I have always felt like I SHOULD learn how to knit, but I actually find the idea of having to keep count and keep track of where I’m at stressful, but maybe I should just give it a try. Thoughts? Leave them in the comments below.
I’m working on an article for work, and came across this article as part of my research for the article. It pretty much sums up everything I wanted to say (darn it!).
Americans and their brains are preoccupied with work much of the time. Throughout history people have intuited that such puritanical devotion to perpetual busyness does not in fact translate to greater productivity and is not particularly healthy. What if the brain requires substantial downtime to remain industrious and generate its most innovative ideas? “Idleness is not just a vacation, an indulgence or a vice; it is as indispensable to the brain as vitamin D is to the body, and deprived of it we suffer a mental affliction as disfiguring as rickets,” essayist Tim Kreider wrote in The New York Times. “The space and quiet that idleness provides is a necessary condition for standing back from life and seeing it whole, for making unexpected connections and waiting for the wild summer lightning strikes of inspiration—it is, paradoxically, necessary to getting any work done.”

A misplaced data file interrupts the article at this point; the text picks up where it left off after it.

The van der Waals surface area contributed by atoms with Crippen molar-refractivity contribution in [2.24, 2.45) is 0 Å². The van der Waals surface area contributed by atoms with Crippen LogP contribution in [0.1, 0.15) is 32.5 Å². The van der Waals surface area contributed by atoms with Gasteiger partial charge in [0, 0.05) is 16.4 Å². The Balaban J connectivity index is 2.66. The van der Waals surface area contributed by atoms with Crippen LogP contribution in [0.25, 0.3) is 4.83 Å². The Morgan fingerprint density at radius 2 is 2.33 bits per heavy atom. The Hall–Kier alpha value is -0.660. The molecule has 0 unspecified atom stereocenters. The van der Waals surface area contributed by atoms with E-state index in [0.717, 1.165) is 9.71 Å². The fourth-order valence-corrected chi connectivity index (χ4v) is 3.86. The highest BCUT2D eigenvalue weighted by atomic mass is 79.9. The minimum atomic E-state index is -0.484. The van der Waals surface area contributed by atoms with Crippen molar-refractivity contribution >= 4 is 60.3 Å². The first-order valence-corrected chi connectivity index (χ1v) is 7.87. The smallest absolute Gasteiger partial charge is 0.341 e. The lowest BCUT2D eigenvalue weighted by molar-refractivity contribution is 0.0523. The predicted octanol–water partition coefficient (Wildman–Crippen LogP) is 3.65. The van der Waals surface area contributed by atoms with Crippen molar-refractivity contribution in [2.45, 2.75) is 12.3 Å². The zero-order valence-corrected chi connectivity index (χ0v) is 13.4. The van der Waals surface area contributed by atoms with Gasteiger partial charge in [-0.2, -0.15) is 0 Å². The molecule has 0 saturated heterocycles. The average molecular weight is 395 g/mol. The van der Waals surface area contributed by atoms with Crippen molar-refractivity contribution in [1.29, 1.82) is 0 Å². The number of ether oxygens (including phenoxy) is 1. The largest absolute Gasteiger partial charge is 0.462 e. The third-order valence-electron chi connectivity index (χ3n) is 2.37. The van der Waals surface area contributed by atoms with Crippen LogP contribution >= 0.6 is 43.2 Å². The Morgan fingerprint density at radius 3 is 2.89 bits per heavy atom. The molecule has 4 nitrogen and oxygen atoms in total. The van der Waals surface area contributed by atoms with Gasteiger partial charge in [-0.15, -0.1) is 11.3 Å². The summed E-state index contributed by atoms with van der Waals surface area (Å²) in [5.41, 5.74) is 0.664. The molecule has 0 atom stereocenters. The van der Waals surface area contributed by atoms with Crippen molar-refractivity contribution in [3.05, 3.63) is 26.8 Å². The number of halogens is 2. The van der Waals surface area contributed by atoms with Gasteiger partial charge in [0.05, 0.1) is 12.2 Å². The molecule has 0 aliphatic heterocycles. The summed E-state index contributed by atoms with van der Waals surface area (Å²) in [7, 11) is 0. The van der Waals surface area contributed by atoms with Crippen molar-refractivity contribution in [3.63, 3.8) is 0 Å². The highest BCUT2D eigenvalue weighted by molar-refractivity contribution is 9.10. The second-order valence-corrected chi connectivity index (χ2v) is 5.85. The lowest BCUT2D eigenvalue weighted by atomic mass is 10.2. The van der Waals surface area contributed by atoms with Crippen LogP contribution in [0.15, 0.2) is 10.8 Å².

In contrast to the European Union, which mandates 20 days of paid vacation, the U.S. has no federal laws guaranteeing paid time off, sick leave or even breaks for national holidays. In the Netherlands 26 days of vacation in a given year is typical. In America, Canada, Japan and Hong Kong workers average 10 days off each year. Yet a survey by Harris Interactive found that, at the end of 2012, Americans had an average of nine unused vacation days. And in several surveys Americans have admited that they obsessively check and respond to e-mails from their colleagues or feel obliged to get some work done in between kayaking around the coast of Kauai and learning to pronounce humuhumunukunukuapua’a.
The article focuses on mental downtime options like naps and meditation, which are awesome, but I would argue that being awake and aware, but also not actively engaged, like going for a walk or just sitting down and observing a garden, are good options too, especially since getting outside has also shown to be mentally reinvigorating.